In a previous post I mentioned that my router’s RADIUS client only takes an IPv4 address for the RADIUS server field and that I was using a dynamic IP. The solution I proposed was to have a script run periodically to poll the RADIUS server for its current IP address, then update the relevant field in the router’s NVRAM. Then I got busy being lazy but it’s been raining all week and I had nothing better to do. So here goes.

NEW_IP=$(curl --silent<your-zone-id>/dns_records/<radius-server-hostname> \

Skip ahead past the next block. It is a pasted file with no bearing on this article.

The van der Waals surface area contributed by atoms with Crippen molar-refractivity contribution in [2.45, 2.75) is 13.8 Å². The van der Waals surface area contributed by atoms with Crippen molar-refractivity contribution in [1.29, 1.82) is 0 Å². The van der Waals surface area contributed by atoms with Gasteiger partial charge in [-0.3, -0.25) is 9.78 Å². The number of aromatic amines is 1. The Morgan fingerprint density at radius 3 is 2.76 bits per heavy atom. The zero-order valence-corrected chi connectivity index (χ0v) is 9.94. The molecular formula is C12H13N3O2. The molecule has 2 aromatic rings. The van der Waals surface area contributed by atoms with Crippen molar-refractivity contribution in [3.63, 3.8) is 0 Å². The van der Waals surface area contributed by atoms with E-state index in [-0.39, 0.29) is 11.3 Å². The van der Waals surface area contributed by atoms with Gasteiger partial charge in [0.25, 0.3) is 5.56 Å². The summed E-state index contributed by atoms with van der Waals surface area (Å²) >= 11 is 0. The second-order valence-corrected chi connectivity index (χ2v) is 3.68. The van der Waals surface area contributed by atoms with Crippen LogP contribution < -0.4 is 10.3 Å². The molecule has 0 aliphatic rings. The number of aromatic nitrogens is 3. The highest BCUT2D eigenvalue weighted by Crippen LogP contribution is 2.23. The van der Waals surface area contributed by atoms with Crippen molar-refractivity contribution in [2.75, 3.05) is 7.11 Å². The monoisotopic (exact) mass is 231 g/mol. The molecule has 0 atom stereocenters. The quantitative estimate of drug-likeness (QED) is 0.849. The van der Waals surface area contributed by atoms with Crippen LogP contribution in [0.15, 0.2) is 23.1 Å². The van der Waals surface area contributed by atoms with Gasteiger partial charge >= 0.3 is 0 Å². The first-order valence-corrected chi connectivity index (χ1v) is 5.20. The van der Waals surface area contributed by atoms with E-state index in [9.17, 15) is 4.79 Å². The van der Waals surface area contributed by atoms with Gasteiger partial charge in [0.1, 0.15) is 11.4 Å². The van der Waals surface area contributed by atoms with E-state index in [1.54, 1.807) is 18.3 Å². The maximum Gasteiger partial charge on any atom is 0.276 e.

-H 'X-Auth-Email: <cloudflare-email>' \
-H 'X-Auth-Key: <cloudflare-key>' \
-H 'Accept: application/json' | grep -Eo '[0-9]{1,3}\.[0-9]{1,3}\.[0-9]{1,3}\.[0-9]{1,3}')
OLD_IP=`nvram get wl0_radius_ipaddr`

if [ "$NEW_IP" == "$OLD_IP" ]; then
        logger "radius-update: IP unchanged"

nvram set wl0_radius_ipaddr="$NEW_IP"
nvram commit
logger "radius-update: IP set to $NEW_IP, restarting wireless"

It’s simple, really. I use CloudFlare, and they have a convenient API for getting your records. You only need to grep the IP out of the JSON response. Of course, all of this could have been easily avoided if only my router’s firmware took a hostname or IPv6 address for the RADIUS server address…